A deep-dive into "gut health", and how to improve it

Published on 17 Apr 2021
A deep-dive into "gut health", and how to improve it

Where does the food we eat go, and what happens to it? How does our body break it down, derive nutrients from it, store energy, and get rid of what it doesn’t need? It all comes down to the “gut”, or more accurately, the gastrointestinal system.

The gut is responsible for keeping our bodies running the way they should. Whether it has to do with skin health and hair, hormonal health, or even how we feel on the day-to-day - energetic, tired or mentally stressed, the gut plays a vital role. Since about 70 per cent of the immune system is housed in the gastrointestinal system, a healthy gut goes a long way in keeping us feeling good overall.

What is the gut, and how are bacteria involved?

When we use the term gut health, we’re actually referring to the gut microbiota, which includes the microorganisms that thrive in our digestive systems. Every person has about 300-500 different species of bacteria in their digestive tract - some of which are harmful, while others are essential. It’s this intricate balance of healthy bacteria that helps us ward off infections and viruses.

The gut also tells our brains when something is wrong.

Every single symptom of indigestion you’ve ever experienced is your gut communicating with your brain that something needs attention. Here are signs that something is awry in your gastrointestinal system:

  • Discomfort: This includes gas, bloating, constipation, diarrhoea, or stomach pain, all of which could symptomize IBS (Irritable Bowel Syndrome) if occurring frequently. IBS is a condition that could be a sign of unhealthy gut bacteria.
  • Sugar cravings: A high sugar diet depletes healthy gut bacteria, which in turn makes you crave sugar more. If you find yourself reaching for processed sugars and products with high-fructose corn syrup often, you might want to take a pause and listen to your gut!
  • Fatigue: Tired all the time? It could be because your gut microbiota aren’t doing their jobs properly. Studies tell us that a large percentage of people with chronic fatigue had disturbances in their gut bacteria and IBS. This could be because a majority of the hormone serotonin, which affects mood and sleep, is produced in the gut. How energetic we feel is directly related to how much energy we’re able to derive from the food we eat. So next time you’re feeling a little low, look to your tummy for answers.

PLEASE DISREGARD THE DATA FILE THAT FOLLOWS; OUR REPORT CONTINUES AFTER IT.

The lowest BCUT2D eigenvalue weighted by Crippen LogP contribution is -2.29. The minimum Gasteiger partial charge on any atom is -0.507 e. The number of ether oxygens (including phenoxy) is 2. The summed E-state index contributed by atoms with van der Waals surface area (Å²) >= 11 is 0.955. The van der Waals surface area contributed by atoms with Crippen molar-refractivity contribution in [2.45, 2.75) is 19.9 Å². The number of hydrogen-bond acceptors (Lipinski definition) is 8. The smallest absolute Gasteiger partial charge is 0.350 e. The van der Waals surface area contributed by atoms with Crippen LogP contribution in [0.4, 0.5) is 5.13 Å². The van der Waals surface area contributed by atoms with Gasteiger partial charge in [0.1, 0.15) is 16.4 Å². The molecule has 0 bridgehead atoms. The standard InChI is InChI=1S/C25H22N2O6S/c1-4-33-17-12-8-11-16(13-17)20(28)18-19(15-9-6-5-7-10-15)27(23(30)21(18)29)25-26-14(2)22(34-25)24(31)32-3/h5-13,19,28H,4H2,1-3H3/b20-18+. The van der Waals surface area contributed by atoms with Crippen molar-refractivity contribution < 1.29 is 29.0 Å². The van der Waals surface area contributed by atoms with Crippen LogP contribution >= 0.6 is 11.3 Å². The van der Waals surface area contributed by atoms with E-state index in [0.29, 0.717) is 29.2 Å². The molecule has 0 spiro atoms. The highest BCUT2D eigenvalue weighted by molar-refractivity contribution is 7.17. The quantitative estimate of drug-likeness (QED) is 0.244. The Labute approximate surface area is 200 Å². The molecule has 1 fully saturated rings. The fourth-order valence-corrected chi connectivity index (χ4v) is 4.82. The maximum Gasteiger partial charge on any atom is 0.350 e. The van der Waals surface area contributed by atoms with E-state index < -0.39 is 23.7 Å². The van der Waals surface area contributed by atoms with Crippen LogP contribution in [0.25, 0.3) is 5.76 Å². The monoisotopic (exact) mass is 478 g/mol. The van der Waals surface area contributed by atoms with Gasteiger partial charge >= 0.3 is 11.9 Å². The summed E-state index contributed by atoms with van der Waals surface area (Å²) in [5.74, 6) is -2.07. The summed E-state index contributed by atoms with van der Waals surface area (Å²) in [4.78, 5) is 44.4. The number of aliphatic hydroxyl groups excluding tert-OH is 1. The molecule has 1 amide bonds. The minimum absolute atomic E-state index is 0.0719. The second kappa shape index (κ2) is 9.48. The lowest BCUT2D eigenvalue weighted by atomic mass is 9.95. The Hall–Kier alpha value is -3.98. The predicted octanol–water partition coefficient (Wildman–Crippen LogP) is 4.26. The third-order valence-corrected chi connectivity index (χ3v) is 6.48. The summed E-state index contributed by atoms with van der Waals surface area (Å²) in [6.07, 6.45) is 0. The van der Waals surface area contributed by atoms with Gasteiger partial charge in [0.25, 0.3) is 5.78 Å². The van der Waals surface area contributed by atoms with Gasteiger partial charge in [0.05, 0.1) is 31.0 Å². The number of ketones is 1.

• Weight fluctuation: If your weight is going up or down without you making any major changes to your diet or exercise regime, it could be a sign that your gut is malfunctioning. An unhealthy gut could stop your body from absorbing valuable nutrients, leading to overeating, or insulin resistance.
  • Skin issues: We’ve always known that good skin is linked intricately to the diet, while unhealthy diets can cause conditions like acne and eczema. Inflammation in the gut can cause the “leaking” of valuable proteins into the body, irritating the skin in multiple ways
  • Food intolerances: Perhaps the most obvious symptom of a bad gut is a gut that can’t seem to digest certain foods it used to. Trigger foods could be oily foods, spicy foods, certain kinds of fats or meats, or simply a stomach that seems very sensitive to food that isn’t home-cooked.

What can I do for my gut?

We’ve established that the gut is a complex system comprised of bacteria and immune cells all working in a delicate balance to keep our bodies healthy. However, keeping our guts healthy doesn’t have to be complicated at all. Let’s breakdown a few simple ways you can make sure your gut is in great shape.

  • Saying no to stress: Stress is hard on your whole body, especially the gut. Trying to stay relaxed with regular exercise, meditation, and doing things that make you happy is a good way to make your gut happy too.
  • Sleeping enough: Make sure you get 7-8 hours of sleep per night. A lack of sleep starts a vicious cycle where it worsens your gut health, which can, in turn, contribute to stress and further sleep issues.
  • Drink lots of water: The mucosal lining of your intestines, as well as the healthy bacteria in your gut, depends on healthy water intake.
  • Fix your diet: Avoid foods rich in sugar and processed fats, and try to choose more lean proteins, plant-based foods, whole grains and foods rich in fiber.
  • Find supplements that have probiotics, or contribute to gut health. While some kinds of curds or fermented foods are naturally rich in probiotics, it’s hard to include them in our diets on a regular basis.

Nature has given us superfoods in the form of medicinal ingredients that can bolster, strengthen and nourish the entire gastrointestinal system. One such natural gift is ginger. Pureveda’s Activ Digest harnesses the full spectrum of what ginger has to offer to holistically improve your gastrointestinal health.

The gastrointestinal system plays a huge part in our sense of well-being. So next time, don’t ignore that “gut feeling” - and pay attention to your gut health!

To know more about Activ Digest, visit this page.

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